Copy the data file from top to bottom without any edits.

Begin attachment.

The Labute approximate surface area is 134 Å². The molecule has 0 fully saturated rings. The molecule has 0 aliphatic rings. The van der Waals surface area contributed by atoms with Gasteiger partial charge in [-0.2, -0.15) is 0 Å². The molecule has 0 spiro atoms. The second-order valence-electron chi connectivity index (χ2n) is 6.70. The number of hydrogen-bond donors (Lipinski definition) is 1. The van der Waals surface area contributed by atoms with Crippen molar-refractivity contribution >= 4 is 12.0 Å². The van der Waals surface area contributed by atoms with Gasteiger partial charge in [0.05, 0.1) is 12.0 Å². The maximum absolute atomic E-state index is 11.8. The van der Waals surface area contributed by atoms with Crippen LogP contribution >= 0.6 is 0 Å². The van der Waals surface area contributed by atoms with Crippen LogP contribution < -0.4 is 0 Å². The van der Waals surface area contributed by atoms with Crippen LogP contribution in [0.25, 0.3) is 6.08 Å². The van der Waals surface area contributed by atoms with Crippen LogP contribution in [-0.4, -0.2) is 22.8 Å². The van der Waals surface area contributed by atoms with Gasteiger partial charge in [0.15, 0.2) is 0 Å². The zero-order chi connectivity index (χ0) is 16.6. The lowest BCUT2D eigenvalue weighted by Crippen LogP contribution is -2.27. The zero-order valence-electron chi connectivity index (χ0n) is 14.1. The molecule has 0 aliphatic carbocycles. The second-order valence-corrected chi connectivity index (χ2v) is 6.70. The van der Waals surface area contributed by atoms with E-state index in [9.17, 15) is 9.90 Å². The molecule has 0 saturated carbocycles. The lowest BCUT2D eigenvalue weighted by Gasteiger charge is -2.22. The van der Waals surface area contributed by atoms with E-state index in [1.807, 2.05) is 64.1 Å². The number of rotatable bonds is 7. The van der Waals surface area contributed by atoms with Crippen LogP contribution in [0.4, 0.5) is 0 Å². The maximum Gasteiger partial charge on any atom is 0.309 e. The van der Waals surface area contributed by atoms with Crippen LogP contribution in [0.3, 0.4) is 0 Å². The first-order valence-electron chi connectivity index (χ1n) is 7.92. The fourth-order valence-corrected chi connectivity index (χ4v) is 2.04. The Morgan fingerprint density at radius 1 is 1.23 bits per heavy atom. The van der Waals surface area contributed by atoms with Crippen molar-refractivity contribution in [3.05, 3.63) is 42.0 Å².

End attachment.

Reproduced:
The Labute approximate surface area is 134 Å². The molecule has 0 fully saturated rings. The molecule has 0 aliphatic rings. The van der Waals surface area contributed by atoms with Gasteiger partial charge in [-0.2, -0.15) is 0 Å². The molecule has 0 spiro atoms. The second-order valence-electron chi connectivity index (χ2n) is 6.70. The number of hydrogen-bond donors (Lipinski definition) is 1. The van der Waals surface area contributed by atoms with Crippen molar-refractivity contribution >= 4 is 12.0 Å². The van der Waals surface area contributed by atoms with Gasteiger partial charge in [0.05, 0.1) is 12.0 Å². The maximum absolute atomic E-state index is 11.8. The van der Waals surface area contributed by atoms with Crippen LogP contribution >= 0.6 is 0 Å². The van der Waals surface area contributed by atoms with Crippen LogP contribution < -0.4 is 0 Å². The van der Waals surface area contributed by atoms with Crippen LogP contribution in [0.25, 0.3) is 6.08 Å². The van der Waals surface area contributed by atoms with Crippen LogP contribution in [-0.4, -0.2) is 22.8 Å². The van der Waals surface area contributed by atoms with Gasteiger partial charge in [0.15, 0.2) is 0 Å². The zero-order chi connectivity index (χ0) is 16.6. The lowest BCUT2D eigenvalue weighted by Crippen LogP contribution is -2.27. The zero-order valence-electron chi connectivity index (χ0n) is 14.1. The molecule has 0 aliphatic carbocycles. The second-order valence-corrected chi connectivity index (χ2v) is 6.70. The van der Waals surface area contributed by atoms with E-state index in [9.17, 15) is 9.90 Å². The molecule has 0 saturated carbocycles. The lowest BCUT2D eigenvalue weighted by Gasteiger charge is -2.22. The van der Waals surface area contributed by atoms with E-state index in [1.807, 2.05) is 64.1 Å². The number of rotatable bonds is 7. The van der Waals surface area contributed by atoms with Crippen LogP contribution in [0.4, 0.5) is 0 Å². The maximum Gasteiger partial charge on any atom is 0.309 e. The van der Waals surface area contributed by atoms with Crippen LogP contribution in [0.3, 0.4) is 0 Å². The first-order valence-electron chi connectivity index (χ1n) is 7.92. The fourth-order valence-corrected chi connectivity index (χ4v) is 2.04. The Morgan fingerprint density at radius 1 is 1.23 bits per heavy atom. The van der Waals surface area contributed by atoms with Crippen molar-refractivity contribution in [3.05, 3.63) is 42.0 Å².